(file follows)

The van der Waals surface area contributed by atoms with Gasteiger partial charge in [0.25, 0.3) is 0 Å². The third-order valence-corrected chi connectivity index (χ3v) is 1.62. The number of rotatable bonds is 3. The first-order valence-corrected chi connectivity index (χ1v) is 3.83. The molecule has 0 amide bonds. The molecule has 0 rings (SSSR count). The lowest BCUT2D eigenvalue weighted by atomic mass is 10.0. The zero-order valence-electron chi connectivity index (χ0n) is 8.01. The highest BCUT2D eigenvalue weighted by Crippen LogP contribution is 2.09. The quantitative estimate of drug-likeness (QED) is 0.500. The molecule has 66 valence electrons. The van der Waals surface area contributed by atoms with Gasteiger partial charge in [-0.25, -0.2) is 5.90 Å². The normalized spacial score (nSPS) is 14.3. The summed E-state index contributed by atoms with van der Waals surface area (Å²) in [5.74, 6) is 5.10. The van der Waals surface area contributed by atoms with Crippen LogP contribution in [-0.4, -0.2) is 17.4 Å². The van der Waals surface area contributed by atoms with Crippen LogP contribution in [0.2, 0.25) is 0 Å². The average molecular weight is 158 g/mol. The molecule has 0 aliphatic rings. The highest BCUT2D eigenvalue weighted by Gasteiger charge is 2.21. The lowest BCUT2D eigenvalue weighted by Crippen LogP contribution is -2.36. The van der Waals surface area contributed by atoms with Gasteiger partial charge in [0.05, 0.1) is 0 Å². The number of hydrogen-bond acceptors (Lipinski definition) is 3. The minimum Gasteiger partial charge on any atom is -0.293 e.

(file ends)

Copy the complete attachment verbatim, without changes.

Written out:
The van der Waals surface area contributed by atoms with Gasteiger partial charge in [0.25, 0.3) is 0 Å². The third-order valence-corrected chi connectivity index (χ3v) is 1.62. The number of rotatable bonds is 3. The first-order valence-corrected chi connectivity index (χ1v) is 3.83. The molecule has 0 amide bonds. The molecule has 0 rings (SSSR count). The lowest BCUT2D eigenvalue weighted by atomic mass is 10.0. The zero-order valence-electron chi connectivity index (χ0n) is 8.01. The highest BCUT2D eigenvalue weighted by Crippen LogP contribution is 2.09. The quantitative estimate of drug-likeness (QED) is 0.500. The molecule has 66 valence electrons. The van der Waals surface area contributed by atoms with Gasteiger partial charge in [-0.25, -0.2) is 5.90 Å². The normalized spacial score (nSPS) is 14.3. The summed E-state index contributed by atoms with van der Waals surface area (Å²) in [5.74, 6) is 5.10. The van der Waals surface area contributed by atoms with Crippen LogP contribution in [-0.4, -0.2) is 17.4 Å². The van der Waals surface area contributed by atoms with Crippen LogP contribution in [0.2, 0.25) is 0 Å². The average molecular weight is 158 g/mol. The molecule has 0 aliphatic rings. The highest BCUT2D eigenvalue weighted by Gasteiger charge is 2.21. The lowest BCUT2D eigenvalue weighted by Crippen LogP contribution is -2.36. The van der Waals surface area contributed by atoms with Gasteiger partial charge in [0.05, 0.1) is 0 Å². The number of hydrogen-bond acceptors (Lipinski definition) is 3. The minimum Gasteiger partial charge on any atom is -0.293 e.